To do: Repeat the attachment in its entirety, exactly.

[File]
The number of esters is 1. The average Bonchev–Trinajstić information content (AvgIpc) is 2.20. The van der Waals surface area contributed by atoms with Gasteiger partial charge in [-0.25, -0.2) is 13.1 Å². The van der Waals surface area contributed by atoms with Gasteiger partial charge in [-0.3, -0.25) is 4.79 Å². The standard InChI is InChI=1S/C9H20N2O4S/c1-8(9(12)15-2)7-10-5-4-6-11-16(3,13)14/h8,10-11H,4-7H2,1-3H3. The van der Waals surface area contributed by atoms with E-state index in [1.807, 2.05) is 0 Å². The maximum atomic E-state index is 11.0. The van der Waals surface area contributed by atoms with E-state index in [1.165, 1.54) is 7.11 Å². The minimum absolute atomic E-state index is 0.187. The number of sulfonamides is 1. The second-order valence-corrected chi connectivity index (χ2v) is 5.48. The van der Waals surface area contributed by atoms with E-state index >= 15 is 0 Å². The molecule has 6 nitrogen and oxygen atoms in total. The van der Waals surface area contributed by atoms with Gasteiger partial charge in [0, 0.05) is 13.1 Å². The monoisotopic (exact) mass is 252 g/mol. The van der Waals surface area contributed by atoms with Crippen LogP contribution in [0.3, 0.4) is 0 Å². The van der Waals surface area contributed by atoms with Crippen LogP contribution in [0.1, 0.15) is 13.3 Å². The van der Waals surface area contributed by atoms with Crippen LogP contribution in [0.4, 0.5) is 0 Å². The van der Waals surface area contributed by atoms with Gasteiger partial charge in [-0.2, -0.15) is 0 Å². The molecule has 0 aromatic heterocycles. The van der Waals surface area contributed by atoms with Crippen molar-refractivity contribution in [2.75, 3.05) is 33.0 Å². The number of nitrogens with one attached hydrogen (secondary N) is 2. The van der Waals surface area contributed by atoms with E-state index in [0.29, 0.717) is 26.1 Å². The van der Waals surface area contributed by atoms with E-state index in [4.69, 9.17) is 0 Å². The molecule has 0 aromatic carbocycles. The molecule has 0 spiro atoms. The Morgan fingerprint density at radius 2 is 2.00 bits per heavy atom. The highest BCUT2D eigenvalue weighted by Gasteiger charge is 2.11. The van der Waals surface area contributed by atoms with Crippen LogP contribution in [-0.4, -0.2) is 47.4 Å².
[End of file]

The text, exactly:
The number of esters is 1. The average Bonchev–Trinajstić information content (AvgIpc) is 2.20. The van der Waals surface area contributed by atoms with Gasteiger partial charge in [-0.25, -0.2) is 13.1 Å². The van der Waals surface area contributed by atoms with Gasteiger partial charge in [-0.3, -0.25) is 4.79 Å². The standard InChI is InChI=1S/C9H20N2O4S/c1-8(9(12)15-2)7-10-5-4-6-11-16(3,13)14/h8,10-11H,4-7H2,1-3H3. The van der Waals surface area contributed by atoms with E-state index in [1.807, 2.05) is 0 Å². The maximum atomic E-state index is 11.0. The van der Waals surface area contributed by atoms with E-state index in [1.165, 1.54) is 7.11 Å². The minimum absolute atomic E-state index is 0.187. The number of sulfonamides is 1. The second-order valence-corrected chi connectivity index (χ2v) is 5.48. The van der Waals surface area contributed by atoms with E-state index >= 15 is 0 Å². The molecule has 6 nitrogen and oxygen atoms in total. The van der Waals surface area contributed by atoms with Gasteiger partial charge in [0, 0.05) is 13.1 Å². The monoisotopic (exact) mass is 252 g/mol. The van der Waals surface area contributed by atoms with Crippen LogP contribution in [0.3, 0.4) is 0 Å². The van der Waals surface area contributed by atoms with Crippen LogP contribution in [0.1, 0.15) is 13.3 Å². The van der Waals surface area contributed by atoms with Crippen LogP contribution in [0.4, 0.5) is 0 Å². The van der Waals surface area contributed by atoms with Gasteiger partial charge in [-0.2, -0.15) is 0 Å². The molecule has 0 aromatic heterocycles. The van der Waals surface area contributed by atoms with Crippen molar-refractivity contribution in [2.75, 3.05) is 33.0 Å². The number of nitrogens with one attached hydrogen (secondary N) is 2. The van der Waals surface area contributed by atoms with E-state index in [0.29, 0.717) is 26.1 Å². The van der Waals surface area contributed by atoms with E-state index in [4.69, 9.17) is 0 Å². The molecule has 0 aromatic carbocycles. The molecule has 0 spiro atoms. The Morgan fingerprint density at radius 2 is 2.00 bits per heavy atom. The highest BCUT2D eigenvalue weighted by Gasteiger charge is 2.11. The van der Waals surface area contributed by atoms with Crippen LogP contribution in [-0.4, -0.2) is 47.4 Å².